The demands placed on teens force them into patterns of sleep deprivation during the week, followed by Saturday sleep ins, which only partially recover sleep debt, but disrupt circadian rhythms. Then Monday morning rolls around, and they return to an early schedule for another week of sleep deprivation.

It's no wonder our kids are falling asleep in class.

Research shows they are paying a price: they experience fewer stages of critical REM sleep during weeknights which may be blamed for behavioral and educational difficulties.

Also on the increase for sleep-deprived teens are rates of absenteeism and risk-taking behaviors like drinking alcohol, smoking, drug use. Sleep-deprived teens are more likely to become obese. Academic performance can decline as well.

School start times

The Start School Later movement began as a response to this inequitable arrangement. With conclusive scientific evidence to support them, activists began entering into dialog with school boards nationwide to raise awareness about sleep deprivation among teens, much of it caused by the systems that exist to serve their educational needs.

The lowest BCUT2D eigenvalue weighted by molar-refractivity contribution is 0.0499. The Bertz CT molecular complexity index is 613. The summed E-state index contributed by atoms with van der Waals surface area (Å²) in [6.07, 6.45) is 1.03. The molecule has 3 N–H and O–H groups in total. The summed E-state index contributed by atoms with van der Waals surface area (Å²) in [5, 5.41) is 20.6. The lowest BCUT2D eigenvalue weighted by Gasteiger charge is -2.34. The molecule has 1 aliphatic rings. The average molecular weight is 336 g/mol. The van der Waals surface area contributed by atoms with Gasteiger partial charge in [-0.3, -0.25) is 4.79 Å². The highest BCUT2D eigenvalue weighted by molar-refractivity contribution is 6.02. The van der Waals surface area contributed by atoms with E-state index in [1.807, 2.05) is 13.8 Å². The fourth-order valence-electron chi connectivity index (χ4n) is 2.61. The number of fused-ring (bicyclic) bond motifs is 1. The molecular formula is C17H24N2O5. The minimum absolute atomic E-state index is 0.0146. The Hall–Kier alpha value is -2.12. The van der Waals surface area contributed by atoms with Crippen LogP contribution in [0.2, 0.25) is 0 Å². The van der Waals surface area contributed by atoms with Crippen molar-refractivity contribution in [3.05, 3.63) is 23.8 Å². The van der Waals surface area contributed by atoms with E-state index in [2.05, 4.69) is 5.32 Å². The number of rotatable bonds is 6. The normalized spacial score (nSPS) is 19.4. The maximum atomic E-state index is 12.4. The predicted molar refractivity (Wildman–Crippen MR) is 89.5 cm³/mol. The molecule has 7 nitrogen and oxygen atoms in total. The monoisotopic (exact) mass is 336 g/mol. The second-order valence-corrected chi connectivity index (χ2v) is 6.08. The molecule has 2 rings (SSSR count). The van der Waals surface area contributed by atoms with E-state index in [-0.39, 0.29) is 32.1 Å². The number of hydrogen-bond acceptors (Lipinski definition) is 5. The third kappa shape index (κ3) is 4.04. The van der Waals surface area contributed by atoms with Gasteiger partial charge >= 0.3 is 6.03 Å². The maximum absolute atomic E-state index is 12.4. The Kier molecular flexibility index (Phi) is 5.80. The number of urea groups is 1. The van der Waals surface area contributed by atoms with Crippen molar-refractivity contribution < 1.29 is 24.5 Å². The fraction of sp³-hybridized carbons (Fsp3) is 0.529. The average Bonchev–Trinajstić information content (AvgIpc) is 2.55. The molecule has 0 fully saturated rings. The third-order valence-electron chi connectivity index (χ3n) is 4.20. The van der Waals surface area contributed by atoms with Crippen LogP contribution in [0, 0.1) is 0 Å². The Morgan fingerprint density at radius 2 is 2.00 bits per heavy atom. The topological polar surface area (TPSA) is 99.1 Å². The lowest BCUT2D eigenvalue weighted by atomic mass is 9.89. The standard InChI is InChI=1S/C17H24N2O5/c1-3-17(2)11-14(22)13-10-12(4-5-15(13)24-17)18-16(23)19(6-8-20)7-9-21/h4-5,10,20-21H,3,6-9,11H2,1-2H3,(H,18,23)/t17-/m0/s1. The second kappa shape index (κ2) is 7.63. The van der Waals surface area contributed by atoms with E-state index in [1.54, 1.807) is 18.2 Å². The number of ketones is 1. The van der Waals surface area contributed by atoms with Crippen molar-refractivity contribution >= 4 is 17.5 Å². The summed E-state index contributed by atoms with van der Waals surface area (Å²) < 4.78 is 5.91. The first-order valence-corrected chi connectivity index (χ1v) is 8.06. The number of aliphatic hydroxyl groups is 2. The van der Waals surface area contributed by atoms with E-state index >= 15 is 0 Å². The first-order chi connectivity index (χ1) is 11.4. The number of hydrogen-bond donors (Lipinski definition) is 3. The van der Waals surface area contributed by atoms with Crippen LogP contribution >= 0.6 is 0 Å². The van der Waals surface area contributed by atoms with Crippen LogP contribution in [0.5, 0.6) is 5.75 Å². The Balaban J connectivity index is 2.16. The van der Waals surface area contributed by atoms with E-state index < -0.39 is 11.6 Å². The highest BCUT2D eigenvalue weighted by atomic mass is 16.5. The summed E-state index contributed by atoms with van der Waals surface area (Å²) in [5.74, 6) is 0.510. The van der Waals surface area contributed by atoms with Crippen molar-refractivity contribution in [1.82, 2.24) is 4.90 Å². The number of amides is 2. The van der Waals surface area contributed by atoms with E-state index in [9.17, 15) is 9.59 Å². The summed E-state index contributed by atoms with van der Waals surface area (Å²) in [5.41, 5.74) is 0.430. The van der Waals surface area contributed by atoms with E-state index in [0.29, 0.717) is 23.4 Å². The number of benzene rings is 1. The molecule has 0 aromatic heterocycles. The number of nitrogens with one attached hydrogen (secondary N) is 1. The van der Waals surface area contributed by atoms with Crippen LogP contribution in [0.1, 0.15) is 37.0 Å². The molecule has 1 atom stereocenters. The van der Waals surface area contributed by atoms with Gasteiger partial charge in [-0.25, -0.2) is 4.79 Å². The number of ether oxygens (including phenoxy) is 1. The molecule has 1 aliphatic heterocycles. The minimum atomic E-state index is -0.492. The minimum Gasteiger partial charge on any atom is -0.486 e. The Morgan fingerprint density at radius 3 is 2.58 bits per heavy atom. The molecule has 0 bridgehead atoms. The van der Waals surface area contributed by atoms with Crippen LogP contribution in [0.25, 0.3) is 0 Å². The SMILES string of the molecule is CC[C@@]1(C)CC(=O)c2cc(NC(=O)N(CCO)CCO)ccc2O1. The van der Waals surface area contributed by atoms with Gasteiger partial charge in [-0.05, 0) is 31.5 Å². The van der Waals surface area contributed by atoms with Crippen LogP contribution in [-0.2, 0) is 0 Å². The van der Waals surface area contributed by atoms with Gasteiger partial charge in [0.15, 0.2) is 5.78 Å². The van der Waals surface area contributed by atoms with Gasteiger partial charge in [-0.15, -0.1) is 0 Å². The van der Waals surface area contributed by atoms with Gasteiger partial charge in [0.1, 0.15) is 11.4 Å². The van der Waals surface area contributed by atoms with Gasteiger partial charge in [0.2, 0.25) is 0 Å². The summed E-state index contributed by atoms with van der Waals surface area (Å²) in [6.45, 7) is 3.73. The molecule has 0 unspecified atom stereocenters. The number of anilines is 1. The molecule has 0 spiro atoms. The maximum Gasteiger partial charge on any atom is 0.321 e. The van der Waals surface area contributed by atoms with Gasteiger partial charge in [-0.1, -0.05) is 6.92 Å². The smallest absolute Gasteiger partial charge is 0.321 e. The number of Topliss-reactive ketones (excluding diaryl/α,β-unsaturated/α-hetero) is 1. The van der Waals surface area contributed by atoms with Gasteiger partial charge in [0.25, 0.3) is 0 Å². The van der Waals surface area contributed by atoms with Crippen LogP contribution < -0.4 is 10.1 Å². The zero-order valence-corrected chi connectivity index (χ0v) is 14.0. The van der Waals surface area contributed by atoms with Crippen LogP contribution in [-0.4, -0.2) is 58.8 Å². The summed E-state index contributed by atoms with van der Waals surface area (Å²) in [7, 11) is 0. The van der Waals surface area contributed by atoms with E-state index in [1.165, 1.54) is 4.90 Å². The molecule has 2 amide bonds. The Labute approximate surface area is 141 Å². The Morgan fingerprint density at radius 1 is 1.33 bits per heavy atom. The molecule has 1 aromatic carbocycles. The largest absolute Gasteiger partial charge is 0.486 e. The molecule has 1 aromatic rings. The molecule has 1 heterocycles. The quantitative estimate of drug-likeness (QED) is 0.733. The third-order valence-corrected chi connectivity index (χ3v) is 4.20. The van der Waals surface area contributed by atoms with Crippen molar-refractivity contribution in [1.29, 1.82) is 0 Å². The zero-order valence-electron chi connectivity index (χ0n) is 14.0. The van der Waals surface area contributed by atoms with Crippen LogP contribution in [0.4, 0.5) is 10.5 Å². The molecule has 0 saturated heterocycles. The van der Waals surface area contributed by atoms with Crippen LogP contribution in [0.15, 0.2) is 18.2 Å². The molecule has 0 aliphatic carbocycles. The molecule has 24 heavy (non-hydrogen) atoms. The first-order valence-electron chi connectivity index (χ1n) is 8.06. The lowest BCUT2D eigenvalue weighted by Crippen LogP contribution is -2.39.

The statistics are alarming. While the American Academy of Pediatrics recommends that middle and high school students start class 8:30 am or later: 

Seattle Public Schools was one of the biggest systems to come on board in 2015; its system is mutilayered and the restructuring of hours and transportation schedules required exhaustive strategizing before a later bell time schedule was finally approved and instituted. 

The problem with coffee